Britain's access to information in Europe-wide security databases is "mission critical" in efforts to protect the public, a senior counter-terrorism officer has said.
Helen Ball, Deputy Assistant Commissioner at the Metropolitan Police, highlighted the issue of returning Islamic State fighters as she discussed law enforcement arrangements with the EU following the Brexit vote.
The future of a number of tools and arrangements has come under scrutiny following the outcome of the referendum in June.
They include: the European Arrest Warrant for speeding up extradition of individuals between member states; the Second Generation Schengen Information System (SIS II) - a database of real time alerts; the European Criminal Records Information System (ECRIS) established for the exchange of information on criminal convictions between member states; and Europol, the EU's law enforcement agency.
Ms Ball told the Lords EU Home Affairs Sub-Committee that usage is "much less in terms of volume" in counter-terrorism policing but it is "very useful to have those structures and mechanisms operating".
She added: "If we were no longer to have access to them, we would be seeking to have nevertheless the ability to share information and intelligence across Europe."
Counter-terrorism units also have a particular interest in data contained in passenger name records - information relating to airline passengers - financial information, the movement of firearms and biometric information such as fingerprints and DNA.
Ms Ball said: "It is mission critical in protecting both the citizens of the UK and citizens of Europe that the UK policing effort is able to access that information.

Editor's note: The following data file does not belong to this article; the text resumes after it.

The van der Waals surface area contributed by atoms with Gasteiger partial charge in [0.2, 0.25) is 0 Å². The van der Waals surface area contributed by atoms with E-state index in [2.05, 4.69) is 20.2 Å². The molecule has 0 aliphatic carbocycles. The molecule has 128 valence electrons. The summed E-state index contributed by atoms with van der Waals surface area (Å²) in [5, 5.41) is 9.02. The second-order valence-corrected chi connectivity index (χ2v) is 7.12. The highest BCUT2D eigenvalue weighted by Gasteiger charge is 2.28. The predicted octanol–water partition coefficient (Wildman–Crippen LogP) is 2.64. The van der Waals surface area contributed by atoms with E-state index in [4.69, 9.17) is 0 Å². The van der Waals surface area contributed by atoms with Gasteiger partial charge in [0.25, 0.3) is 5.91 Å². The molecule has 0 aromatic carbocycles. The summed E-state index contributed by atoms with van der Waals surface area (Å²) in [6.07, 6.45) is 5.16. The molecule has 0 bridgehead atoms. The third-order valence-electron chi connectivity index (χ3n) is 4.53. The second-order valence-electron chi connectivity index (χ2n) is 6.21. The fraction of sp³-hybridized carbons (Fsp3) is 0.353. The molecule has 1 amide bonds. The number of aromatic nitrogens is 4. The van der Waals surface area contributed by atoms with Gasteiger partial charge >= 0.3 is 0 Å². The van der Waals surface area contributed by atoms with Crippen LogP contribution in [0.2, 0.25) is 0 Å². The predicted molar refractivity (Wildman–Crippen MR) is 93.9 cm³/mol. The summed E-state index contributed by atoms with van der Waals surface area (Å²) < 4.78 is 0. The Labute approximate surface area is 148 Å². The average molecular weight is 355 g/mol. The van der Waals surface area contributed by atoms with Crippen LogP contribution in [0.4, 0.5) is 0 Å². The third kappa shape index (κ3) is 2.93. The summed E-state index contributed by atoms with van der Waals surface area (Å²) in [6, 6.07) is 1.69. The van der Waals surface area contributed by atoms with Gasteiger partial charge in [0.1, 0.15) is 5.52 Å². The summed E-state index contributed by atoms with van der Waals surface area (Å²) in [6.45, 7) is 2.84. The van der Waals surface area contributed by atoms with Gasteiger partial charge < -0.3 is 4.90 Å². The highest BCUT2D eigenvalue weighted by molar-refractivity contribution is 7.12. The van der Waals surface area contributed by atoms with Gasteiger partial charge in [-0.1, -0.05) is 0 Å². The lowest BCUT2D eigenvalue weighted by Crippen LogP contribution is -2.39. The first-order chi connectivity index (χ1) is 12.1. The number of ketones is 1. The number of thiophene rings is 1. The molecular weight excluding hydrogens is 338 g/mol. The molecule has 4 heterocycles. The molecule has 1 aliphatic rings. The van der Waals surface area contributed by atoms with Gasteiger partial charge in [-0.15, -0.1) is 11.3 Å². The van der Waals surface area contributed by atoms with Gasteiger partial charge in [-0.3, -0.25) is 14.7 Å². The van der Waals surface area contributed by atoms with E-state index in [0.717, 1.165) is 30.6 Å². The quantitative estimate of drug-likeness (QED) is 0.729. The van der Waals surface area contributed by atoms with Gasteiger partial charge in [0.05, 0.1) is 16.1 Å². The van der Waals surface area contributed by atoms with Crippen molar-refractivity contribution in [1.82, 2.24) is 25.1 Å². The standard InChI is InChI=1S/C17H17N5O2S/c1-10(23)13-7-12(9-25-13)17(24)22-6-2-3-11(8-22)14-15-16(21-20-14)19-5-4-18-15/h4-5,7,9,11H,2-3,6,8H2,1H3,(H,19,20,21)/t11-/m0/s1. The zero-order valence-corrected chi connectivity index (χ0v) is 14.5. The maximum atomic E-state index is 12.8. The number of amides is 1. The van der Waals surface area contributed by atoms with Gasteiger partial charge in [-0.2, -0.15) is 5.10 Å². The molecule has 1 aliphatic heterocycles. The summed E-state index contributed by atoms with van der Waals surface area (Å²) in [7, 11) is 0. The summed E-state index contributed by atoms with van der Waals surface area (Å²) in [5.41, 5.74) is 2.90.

"I'm not going to say it has to be through a particular formal mechanism, that's for the negotiations to decide."
She said European countries face the "common problem" of the possibility that people who have travelled to Syria to join Daesh - also known as Islamic State -will return.
"We all have faced the problem of our citizens being manipulated, persuaded to travel or persuaded to carry out attacks in their country by Daesh. We are much stronger if we can share the information about that," Ms Ball said.
"If we know that people are travelling across Europe to reach Syria to join Daesh, being able to both track them and to prevent that travel is extremely important."
Around 850 people linked to the UK and regarded as a security threat are believed to have taken part in the Syrian conflict, with just under half thought to have returned to the country.
The threat from international terrorism in Britain currently stands at severe, indicating that an attack is "highly likely".
Ms Ball stressed MI5 and police have "very strong" relationships with their counterparts in Europe.
"We have more reliance on those relationships than we do on access to the databases, nevertheless we wouldn't want to lose access to that information," the officer said.
Ms Ball said use of the European Arrest Warrant in counter-terrorism policing is currently low. However, she added: "As I look into the future I suspect we will have greater reason to use it.
"We mustn't be in a position where a terrorist can think 'OK there's a safe haven where it's going to take a very long time for me to be extradited and come to meet justice'.
"So if it were not to be the European Arrest Warrant, going forward we will want something that means we can bring people to justice very swiftly."